I was told no MV regurgitation in this ECHO,..10 years ago I had mild aortic regurgitation. I had both mild tricuspid regurgitation both now and then also LV hypertrophy both times. Old ECHO showed LVEF 51% but now I am told EF is 55-65%. I am confused. How does this happen?
I can only think of one reason. Imagine you have a rubber seal (O-ring) between your fingers and the valve is in this circular space. If you squeeze the rubber seal just slightly, you can see how the circle is distorted. This would cause the valve to leak because the leaflets can no longer meet at the centre properly. If the heart muscle in that area enlarges, it can sometimes push on the valve area, distorting it. This could be through years of high blood pressure for example. However, if the heart is able to reduce the enlargement then the valve would be a much more snug fit again.
I have actually heard of what ed34 is proposing, but only with the mitral valve. When the LV enlarges due to years of hypertension, it stretches the mitral valve leaflets apart, and when the LV remodels back to a normal size, the leaflets come back together. I actually had this happen to me. I had mitral regurgitation prior to my AVR (secondary to LV changes which were in turn secondary to aortic regurgitation), but not now. I'm not so sure that that kind of LV enlargement would affect the aortic valve in the same way. I've never heard of it doing that to the AV, but I can't say that it absolutely couldn't, either. But even just thinking about the anatomy, it seems to me more likely to cause a problem with the mitral valve. When people have AV regurgitation, it's usually due to some other identifiable cause, such as BAV-related issues. Just my two cents, and I certainly don't know everything that can or can't happen to the AV. I do find it interesting to speculate, though.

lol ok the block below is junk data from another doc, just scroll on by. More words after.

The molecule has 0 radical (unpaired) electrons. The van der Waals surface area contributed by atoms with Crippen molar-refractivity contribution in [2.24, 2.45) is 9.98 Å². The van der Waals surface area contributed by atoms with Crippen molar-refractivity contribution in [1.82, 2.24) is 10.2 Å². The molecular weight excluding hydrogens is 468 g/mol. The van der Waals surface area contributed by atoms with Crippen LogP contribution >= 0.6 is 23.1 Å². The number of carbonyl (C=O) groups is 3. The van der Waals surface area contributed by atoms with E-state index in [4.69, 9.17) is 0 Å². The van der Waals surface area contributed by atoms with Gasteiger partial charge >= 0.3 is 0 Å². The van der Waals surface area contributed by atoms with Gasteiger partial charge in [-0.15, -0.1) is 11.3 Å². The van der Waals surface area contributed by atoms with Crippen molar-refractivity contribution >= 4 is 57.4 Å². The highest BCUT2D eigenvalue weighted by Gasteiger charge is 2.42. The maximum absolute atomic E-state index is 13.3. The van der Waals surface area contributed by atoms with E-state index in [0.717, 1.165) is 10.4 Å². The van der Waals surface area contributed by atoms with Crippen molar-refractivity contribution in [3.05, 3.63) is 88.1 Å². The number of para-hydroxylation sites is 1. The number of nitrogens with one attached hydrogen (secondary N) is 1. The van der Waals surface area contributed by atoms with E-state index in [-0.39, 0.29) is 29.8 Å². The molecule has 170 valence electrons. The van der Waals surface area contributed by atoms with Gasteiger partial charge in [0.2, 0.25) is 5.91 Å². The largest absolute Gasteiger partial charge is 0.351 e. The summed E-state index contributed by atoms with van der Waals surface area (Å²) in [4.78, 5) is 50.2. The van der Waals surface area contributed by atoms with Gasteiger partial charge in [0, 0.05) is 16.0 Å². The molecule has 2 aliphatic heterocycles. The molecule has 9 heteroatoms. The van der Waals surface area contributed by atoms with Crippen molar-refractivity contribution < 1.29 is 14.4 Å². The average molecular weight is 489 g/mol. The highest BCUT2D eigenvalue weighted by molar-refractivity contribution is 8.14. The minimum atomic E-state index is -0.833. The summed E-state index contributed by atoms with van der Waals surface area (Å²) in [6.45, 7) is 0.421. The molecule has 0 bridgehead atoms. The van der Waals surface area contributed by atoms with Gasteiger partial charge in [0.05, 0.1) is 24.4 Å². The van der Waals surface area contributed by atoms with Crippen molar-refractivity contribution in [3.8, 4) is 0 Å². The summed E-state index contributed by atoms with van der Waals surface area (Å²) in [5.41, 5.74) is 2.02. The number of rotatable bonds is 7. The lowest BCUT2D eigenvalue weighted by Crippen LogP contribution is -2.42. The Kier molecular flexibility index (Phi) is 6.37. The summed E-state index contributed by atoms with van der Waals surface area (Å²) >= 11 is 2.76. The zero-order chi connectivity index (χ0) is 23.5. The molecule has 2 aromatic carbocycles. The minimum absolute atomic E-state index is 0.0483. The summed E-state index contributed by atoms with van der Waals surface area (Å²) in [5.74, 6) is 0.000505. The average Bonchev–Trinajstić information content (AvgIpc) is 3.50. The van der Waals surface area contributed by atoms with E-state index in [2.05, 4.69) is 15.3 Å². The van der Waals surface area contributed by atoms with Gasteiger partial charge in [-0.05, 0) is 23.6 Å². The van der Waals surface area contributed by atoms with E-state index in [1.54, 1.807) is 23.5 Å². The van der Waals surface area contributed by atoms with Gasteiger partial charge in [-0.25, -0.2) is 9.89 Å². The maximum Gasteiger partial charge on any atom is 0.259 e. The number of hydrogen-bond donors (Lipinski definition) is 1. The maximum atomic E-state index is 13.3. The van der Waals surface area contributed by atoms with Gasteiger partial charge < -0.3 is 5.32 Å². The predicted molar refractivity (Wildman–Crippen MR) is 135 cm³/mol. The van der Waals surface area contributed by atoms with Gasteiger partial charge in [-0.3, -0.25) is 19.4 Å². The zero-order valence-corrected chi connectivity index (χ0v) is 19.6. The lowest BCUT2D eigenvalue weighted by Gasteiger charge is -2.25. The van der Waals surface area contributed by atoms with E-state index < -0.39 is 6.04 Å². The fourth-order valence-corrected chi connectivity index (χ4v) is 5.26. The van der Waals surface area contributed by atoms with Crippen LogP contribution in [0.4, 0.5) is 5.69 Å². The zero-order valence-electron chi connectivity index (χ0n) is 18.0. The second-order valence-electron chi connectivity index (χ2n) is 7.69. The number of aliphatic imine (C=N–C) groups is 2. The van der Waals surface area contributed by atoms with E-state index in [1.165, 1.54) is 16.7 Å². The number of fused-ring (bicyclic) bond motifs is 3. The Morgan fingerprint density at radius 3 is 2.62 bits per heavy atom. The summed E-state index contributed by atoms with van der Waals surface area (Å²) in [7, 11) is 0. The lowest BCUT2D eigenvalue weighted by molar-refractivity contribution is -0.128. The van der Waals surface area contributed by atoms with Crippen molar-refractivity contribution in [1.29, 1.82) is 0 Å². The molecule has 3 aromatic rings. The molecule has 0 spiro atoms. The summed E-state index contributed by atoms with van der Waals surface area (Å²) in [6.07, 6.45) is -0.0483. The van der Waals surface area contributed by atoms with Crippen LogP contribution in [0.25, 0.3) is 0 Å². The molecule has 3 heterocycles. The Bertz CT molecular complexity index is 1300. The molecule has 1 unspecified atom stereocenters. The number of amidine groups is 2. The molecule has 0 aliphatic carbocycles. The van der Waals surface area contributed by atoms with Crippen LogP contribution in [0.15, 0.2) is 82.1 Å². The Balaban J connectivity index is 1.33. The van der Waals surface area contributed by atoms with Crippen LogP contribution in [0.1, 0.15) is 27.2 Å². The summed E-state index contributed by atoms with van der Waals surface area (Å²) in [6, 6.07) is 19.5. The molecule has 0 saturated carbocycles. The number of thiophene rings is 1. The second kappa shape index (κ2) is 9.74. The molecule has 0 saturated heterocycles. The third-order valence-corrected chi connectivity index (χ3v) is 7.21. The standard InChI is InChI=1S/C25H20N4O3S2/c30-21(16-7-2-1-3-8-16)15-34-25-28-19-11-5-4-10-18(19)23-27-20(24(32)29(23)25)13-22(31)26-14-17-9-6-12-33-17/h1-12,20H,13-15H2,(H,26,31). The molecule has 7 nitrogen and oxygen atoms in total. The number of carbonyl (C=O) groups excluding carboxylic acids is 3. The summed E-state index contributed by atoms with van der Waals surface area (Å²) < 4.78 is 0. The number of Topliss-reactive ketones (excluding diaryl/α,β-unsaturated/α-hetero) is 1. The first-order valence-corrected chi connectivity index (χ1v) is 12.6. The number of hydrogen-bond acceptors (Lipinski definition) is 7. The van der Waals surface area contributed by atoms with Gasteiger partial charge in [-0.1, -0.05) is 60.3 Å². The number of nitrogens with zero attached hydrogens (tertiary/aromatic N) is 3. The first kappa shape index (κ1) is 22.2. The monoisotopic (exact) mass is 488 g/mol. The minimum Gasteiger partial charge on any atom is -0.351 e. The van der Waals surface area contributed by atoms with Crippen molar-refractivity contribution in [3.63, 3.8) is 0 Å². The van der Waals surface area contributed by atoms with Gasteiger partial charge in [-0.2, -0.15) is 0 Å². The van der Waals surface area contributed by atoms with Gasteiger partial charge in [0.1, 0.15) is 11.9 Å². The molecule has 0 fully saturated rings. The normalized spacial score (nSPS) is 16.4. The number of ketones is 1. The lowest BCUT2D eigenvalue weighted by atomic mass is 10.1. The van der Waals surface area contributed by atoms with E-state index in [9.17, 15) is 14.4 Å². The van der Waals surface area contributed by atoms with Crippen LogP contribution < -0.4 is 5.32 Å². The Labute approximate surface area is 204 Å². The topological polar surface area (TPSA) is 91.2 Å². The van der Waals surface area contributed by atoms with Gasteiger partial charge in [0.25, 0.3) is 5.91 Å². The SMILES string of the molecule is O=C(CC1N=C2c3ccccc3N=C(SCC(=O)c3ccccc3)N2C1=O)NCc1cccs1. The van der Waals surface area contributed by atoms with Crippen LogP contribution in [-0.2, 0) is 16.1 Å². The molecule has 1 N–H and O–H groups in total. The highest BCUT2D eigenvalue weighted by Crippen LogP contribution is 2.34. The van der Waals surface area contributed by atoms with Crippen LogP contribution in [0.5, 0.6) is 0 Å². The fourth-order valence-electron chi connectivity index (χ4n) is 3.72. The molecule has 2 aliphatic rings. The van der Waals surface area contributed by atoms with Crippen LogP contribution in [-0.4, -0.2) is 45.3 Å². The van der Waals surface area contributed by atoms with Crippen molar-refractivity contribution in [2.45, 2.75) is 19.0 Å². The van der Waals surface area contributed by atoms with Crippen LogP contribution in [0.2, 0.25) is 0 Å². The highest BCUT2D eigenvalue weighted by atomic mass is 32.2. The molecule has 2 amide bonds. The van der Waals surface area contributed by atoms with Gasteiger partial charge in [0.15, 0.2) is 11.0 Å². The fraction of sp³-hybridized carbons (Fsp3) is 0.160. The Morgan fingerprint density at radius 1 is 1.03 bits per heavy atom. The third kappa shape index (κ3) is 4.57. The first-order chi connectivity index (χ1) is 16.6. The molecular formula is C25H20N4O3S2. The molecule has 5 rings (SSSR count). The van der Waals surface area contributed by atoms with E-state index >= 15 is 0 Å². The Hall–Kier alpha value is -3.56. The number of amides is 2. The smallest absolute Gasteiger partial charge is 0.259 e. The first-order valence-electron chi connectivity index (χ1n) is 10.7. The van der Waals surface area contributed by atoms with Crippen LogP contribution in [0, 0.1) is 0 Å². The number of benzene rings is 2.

As far as the difference in your two EF values, I'm not sure that means anything. The previous estimate of 51% presumably had a range around it, like the new estimate of 55-65% does. Maybe the old range would have been something like 45-55%, so you would have overlapping ranges. If the "true" EF was between 50 and 55% both times, then there's no real difference. Even if the "true" EF was 51% the first time and 56% the second time, I don't know that it means anything practical for you. It's not a fixed value down to the exact percentage point. It would change to some degree from test to test -- even if they could measure it exactly, and in fact they can't measure it exactly. All of the echo result numbers are estimates, based on a model. The device is bouncing sound waves off of your internal organs, and then a computer program "translates" the length of time it takes for the sound wave to echo back and generates a visual image from the data. There's a lot room for error.
Wait, sorry, I take back what I said about the LVOT. I was confusing the diameter with the area. 3.8cm would be large for a diameter, lol. Forget what I said about it being large. See, you don't want me interpreting this stuff.
Anyway, Gregarious113, don't you have a cardiologist that you trust, because the real issue is whether you need any treatment, right? Were you not satisfied with the feedback from the doctor who ordered this more recent echo?